Choosing the right healthcare plan is crucial. Medicare provides health insurance coverage to approximately 60 million Americans. If you have already enrolled or want to register for Medicare coverage, consider the following 7 tips:
Knowledge is power and knowing when and how you should enroll for Medicare coverage is essential. Although Medicare eligibility begins at age 65, the initial enrollment period (IEP) is seven months. This means the enrollment starts 3 months before your birthday month and 3 months after your birthday. If you sign up 3 months prior to your 65th birthday, your Medicare coverage will start on the first day of your 65th birthday. However, your Medicare coverage could be delayed if you wait until you turn 65.
Upon enrolling in the Original Medicare, i.e., Part A and B, it is important to determine if you need extra coverage. We all have different health needs, and your Medicare plan should cover all your medical needs. Understand what the Original Medicare plan covers to know if you need further coverage. The Original Medicare covers hospital and medical coverage only. Therefore, dental and drugs are not included in the plan. Identify your medical needs to make the right choice:
People receiving Railroad Retirement Board Benefits or Social Security are automatically enrolled in Medicare Part A and B, i.e., the Original Medicare. However, you need to find out if you will get an automatic enrollment or if you have to do it yourself. Assuming you will be automatically enrolled in Original Medicare could result in coverage delays or penalties. Therefore, take your time to inquire about your enrollment status. Although you are automatically enrolled in the Original Medicare, it is important to know that you have the initial enrollment period (IEP), which you can use to make coverage changes—for example, getting a Medicare Advantage plan or enrolling in Medicare Part D prescription drug plan.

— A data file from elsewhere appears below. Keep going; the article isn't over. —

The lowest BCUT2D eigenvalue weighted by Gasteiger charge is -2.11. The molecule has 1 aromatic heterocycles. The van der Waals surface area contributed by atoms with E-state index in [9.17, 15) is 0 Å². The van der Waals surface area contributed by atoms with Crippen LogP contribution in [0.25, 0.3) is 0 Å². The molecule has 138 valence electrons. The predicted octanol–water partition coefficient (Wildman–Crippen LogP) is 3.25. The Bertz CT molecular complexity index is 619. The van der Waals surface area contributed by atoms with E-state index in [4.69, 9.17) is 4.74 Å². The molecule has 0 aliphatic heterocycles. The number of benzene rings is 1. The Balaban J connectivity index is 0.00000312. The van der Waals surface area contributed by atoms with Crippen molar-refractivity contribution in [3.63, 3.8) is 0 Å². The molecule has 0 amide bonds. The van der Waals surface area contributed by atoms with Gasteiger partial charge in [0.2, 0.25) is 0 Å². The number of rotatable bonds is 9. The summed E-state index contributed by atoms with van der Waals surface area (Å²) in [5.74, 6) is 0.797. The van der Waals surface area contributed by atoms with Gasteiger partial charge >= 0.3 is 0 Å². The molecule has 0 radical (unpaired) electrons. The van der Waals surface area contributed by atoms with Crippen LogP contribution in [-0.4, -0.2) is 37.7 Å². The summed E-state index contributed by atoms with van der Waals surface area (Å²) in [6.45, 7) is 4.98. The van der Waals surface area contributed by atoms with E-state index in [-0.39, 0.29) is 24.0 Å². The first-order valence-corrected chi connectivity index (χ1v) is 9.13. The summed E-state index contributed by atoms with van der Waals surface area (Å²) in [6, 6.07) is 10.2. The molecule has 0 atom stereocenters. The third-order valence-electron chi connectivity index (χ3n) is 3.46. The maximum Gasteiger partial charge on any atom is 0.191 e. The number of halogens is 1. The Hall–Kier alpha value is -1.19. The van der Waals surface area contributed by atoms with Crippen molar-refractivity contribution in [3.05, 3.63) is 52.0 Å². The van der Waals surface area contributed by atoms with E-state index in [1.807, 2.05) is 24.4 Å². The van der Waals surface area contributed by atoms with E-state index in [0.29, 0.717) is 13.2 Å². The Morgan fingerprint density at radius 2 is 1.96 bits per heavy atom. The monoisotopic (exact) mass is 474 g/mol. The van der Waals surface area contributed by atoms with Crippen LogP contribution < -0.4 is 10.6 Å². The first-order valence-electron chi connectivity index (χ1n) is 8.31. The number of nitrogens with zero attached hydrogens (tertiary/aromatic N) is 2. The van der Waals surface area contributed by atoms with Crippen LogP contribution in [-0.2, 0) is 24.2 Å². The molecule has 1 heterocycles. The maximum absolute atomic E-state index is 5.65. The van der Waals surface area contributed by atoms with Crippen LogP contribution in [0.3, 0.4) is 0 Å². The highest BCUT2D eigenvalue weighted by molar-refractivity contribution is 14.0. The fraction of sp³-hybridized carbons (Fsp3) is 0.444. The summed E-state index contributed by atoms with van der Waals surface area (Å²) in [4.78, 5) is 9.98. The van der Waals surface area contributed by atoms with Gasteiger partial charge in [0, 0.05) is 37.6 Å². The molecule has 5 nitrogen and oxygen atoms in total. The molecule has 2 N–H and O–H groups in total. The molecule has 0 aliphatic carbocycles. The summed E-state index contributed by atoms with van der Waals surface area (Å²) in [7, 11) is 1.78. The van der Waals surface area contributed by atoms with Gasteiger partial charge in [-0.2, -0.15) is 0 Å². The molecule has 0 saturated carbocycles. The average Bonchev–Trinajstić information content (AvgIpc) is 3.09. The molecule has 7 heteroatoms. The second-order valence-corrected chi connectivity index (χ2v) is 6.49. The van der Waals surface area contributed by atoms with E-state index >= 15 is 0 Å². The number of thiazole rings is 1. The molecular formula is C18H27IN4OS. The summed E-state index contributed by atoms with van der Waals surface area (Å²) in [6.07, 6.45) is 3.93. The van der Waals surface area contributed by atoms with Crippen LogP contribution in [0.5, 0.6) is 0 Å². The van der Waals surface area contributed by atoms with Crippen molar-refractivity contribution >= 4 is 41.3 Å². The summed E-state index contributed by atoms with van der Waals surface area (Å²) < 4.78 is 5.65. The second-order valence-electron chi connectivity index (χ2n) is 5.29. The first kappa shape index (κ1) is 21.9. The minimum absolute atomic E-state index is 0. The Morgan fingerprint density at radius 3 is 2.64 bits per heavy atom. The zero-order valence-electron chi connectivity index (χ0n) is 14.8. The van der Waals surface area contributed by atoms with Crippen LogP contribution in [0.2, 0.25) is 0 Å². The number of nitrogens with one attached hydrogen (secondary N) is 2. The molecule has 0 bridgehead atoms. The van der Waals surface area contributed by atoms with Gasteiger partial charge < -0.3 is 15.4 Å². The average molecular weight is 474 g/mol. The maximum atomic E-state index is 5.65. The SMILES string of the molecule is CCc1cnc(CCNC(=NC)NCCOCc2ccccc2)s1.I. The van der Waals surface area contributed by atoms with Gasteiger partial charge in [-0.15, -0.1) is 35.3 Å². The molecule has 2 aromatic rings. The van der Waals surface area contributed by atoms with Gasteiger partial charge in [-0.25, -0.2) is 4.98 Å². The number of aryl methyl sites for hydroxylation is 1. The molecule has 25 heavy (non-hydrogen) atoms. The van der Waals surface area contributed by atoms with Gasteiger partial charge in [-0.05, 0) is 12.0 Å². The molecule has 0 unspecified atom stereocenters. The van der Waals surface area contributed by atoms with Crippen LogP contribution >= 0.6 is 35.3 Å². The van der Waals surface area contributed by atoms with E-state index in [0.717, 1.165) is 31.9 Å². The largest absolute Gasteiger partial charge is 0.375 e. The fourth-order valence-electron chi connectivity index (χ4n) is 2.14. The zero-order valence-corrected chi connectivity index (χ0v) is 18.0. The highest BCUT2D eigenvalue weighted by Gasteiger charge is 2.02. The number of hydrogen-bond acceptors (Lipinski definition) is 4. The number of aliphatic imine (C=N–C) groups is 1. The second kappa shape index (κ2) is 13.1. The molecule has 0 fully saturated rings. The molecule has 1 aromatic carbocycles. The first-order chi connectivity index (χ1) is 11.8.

You can delay enrolling in Medicare Part B if you have other medical coverage to avoid paying a premium. For example, if you continue working past 65 and your employer provides medical coverage, you do not need to enroll in Medicare Part B. Also, if you get coverage from your spouse’s employer, you can delay enrolling in Medicare Part B for some time. Before you delay enrolling in Medicare Part B, research and check with the plan benefits administrator to ensure you have coverage. It is prudent to ensure you have creditable coverage and get written proof, especially for drug prescriptions, to avoid inconveniences. Finally, ensure you are eligible for the Special Enrollment Period (SEP) just in case anything happens with your existing medical coverage.
With Medicare Part A and B, you can add additional coverage, for example enrolling in Medicare plan D to get prescription drugs. Additional coverage reduces the cost of getting medical help.
Enrolling on time ensures you avoid delayed coverage and penalties. Expect the following penalties for late enrollment:
Since your medical needs might change, you should evaluate your coverage yearly. The Annual Enrollment Period (AEP) is from October 15th to December 7th every year. During this period, you can join, drop or switch Medicare plans to suit your needs and budget.
Applying for Medicare coverage is not a daunting task. If you don’t know where to start, consider working with a Medicare broker to help you compare and contrast Medicare plans. Remember to ask the right questions and do your own research to get the right Medicare coverage.
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